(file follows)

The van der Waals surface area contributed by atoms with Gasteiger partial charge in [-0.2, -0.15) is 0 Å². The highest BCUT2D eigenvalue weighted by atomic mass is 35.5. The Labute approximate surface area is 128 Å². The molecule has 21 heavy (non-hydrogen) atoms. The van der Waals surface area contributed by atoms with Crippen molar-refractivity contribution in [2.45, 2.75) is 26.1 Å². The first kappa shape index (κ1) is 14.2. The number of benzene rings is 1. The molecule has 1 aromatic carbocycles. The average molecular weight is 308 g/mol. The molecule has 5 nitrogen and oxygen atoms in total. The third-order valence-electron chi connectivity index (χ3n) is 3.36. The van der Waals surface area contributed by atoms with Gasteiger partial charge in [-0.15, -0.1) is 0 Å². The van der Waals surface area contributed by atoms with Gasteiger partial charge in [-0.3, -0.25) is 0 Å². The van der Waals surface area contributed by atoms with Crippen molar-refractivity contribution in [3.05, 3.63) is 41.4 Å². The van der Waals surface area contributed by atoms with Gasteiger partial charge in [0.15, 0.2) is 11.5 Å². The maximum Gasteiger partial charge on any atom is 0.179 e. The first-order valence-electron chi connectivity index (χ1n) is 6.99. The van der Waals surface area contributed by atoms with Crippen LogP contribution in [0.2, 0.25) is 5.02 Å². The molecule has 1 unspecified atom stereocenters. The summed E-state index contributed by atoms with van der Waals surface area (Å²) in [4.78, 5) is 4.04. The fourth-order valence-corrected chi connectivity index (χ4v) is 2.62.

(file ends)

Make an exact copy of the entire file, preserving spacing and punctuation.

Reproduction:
The van der Waals surface area contributed by atoms with Gasteiger partial charge in [-0.2, -0.15) is 0 Å². The highest BCUT2D eigenvalue weighted by atomic mass is 35.5. The Labute approximate surface area is 128 Å². The molecule has 21 heavy (non-hydrogen) atoms. The van der Waals surface area contributed by atoms with Crippen molar-refractivity contribution in [2.45, 2.75) is 26.1 Å². The first kappa shape index (κ1) is 14.2. The number of benzene rings is 1. The molecule has 1 aromatic carbocycles. The average molecular weight is 308 g/mol. The molecule has 5 nitrogen and oxygen atoms in total. The third-order valence-electron chi connectivity index (χ3n) is 3.36. The van der Waals surface area contributed by atoms with Gasteiger partial charge in [-0.15, -0.1) is 0 Å². The van der Waals surface area contributed by atoms with Gasteiger partial charge in [-0.3, -0.25) is 0 Å². The van der Waals surface area contributed by atoms with Crippen molar-refractivity contribution in [3.05, 3.63) is 41.4 Å². The van der Waals surface area contributed by atoms with Gasteiger partial charge in [0.15, 0.2) is 11.5 Å². The maximum Gasteiger partial charge on any atom is 0.179 e. The first-order valence-electron chi connectivity index (χ1n) is 6.99. The van der Waals surface area contributed by atoms with Crippen LogP contribution in [0.2, 0.25) is 5.02 Å². The molecule has 1 unspecified atom stereocenters. The summed E-state index contributed by atoms with van der Waals surface area (Å²) in [4.78, 5) is 4.04. The fourth-order valence-corrected chi connectivity index (χ4v) is 2.62.